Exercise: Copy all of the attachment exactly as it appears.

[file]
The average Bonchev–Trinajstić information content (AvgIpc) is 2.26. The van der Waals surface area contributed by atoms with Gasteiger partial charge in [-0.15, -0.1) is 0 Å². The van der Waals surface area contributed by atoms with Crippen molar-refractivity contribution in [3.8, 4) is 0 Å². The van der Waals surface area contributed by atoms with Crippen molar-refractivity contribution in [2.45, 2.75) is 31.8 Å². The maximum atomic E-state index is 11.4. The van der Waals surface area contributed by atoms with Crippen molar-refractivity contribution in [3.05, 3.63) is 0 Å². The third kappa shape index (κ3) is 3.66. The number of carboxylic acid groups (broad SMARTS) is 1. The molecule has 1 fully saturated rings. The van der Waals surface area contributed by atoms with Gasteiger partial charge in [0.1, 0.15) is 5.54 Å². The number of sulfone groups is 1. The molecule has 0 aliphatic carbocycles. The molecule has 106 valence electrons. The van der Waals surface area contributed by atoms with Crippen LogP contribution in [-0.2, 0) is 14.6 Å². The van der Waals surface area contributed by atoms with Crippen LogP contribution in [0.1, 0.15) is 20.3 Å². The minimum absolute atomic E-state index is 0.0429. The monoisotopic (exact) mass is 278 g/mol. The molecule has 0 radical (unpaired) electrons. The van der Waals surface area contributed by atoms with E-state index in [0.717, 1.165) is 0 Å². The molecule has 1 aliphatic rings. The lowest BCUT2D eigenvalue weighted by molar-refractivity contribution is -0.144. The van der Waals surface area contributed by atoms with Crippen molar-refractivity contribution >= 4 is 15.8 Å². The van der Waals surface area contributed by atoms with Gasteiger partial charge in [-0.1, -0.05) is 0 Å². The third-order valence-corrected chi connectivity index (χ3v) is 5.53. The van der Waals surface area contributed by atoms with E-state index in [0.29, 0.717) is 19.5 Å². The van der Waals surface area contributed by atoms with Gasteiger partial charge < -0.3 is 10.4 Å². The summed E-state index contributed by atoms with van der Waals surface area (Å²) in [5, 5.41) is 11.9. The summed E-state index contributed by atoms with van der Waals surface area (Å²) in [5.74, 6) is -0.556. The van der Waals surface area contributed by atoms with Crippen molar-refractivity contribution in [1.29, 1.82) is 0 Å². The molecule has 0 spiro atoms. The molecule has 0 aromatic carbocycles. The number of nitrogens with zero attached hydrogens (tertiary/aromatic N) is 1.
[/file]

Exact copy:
The average Bonchev–Trinajstić information content (AvgIpc) is 2.26. The van der Waals surface area contributed by atoms with Gasteiger partial charge in [-0.15, -0.1) is 0 Å². The van der Waals surface area contributed by atoms with Crippen molar-refractivity contribution in [3.8, 4) is 0 Å². The van der Waals surface area contributed by atoms with Crippen molar-refractivity contribution in [2.45, 2.75) is 31.8 Å². The maximum atomic E-state index is 11.4. The van der Waals surface area contributed by atoms with Crippen molar-refractivity contribution in [3.05, 3.63) is 0 Å². The third kappa shape index (κ3) is 3.66. The number of carboxylic acid groups (broad SMARTS) is 1. The molecule has 1 fully saturated rings. The van der Waals surface area contributed by atoms with Gasteiger partial charge in [0.1, 0.15) is 5.54 Å². The number of sulfone groups is 1. The molecule has 0 aliphatic carbocycles. The molecule has 106 valence electrons. The van der Waals surface area contributed by atoms with Crippen LogP contribution in [-0.2, 0) is 14.6 Å². The van der Waals surface area contributed by atoms with Crippen LogP contribution in [0.1, 0.15) is 20.3 Å². The minimum absolute atomic E-state index is 0.0429. The monoisotopic (exact) mass is 278 g/mol. The molecule has 0 radical (unpaired) electrons. The van der Waals surface area contributed by atoms with E-state index in [0.717, 1.165) is 0 Å². The molecule has 1 aliphatic rings. The lowest BCUT2D eigenvalue weighted by molar-refractivity contribution is -0.144. The van der Waals surface area contributed by atoms with Crippen molar-refractivity contribution >= 4 is 15.8 Å². The van der Waals surface area contributed by atoms with Gasteiger partial charge in [-0.1, -0.05) is 0 Å². The third-order valence-corrected chi connectivity index (χ3v) is 5.53. The van der Waals surface area contributed by atoms with E-state index in [0.29, 0.717) is 19.5 Å². The van der Waals surface area contributed by atoms with Gasteiger partial charge < -0.3 is 10.4 Å². The summed E-state index contributed by atoms with van der Waals surface area (Å²) in [5, 5.41) is 11.9. The summed E-state index contributed by atoms with van der Waals surface area (Å²) in [5.74, 6) is -0.556. The van der Waals surface area contributed by atoms with Crippen molar-refractivity contribution in [1.29, 1.82) is 0 Å². The molecule has 0 spiro atoms. The molecule has 0 aromatic carbocycles. The number of nitrogens with zero attached hydrogens (tertiary/aromatic N) is 1.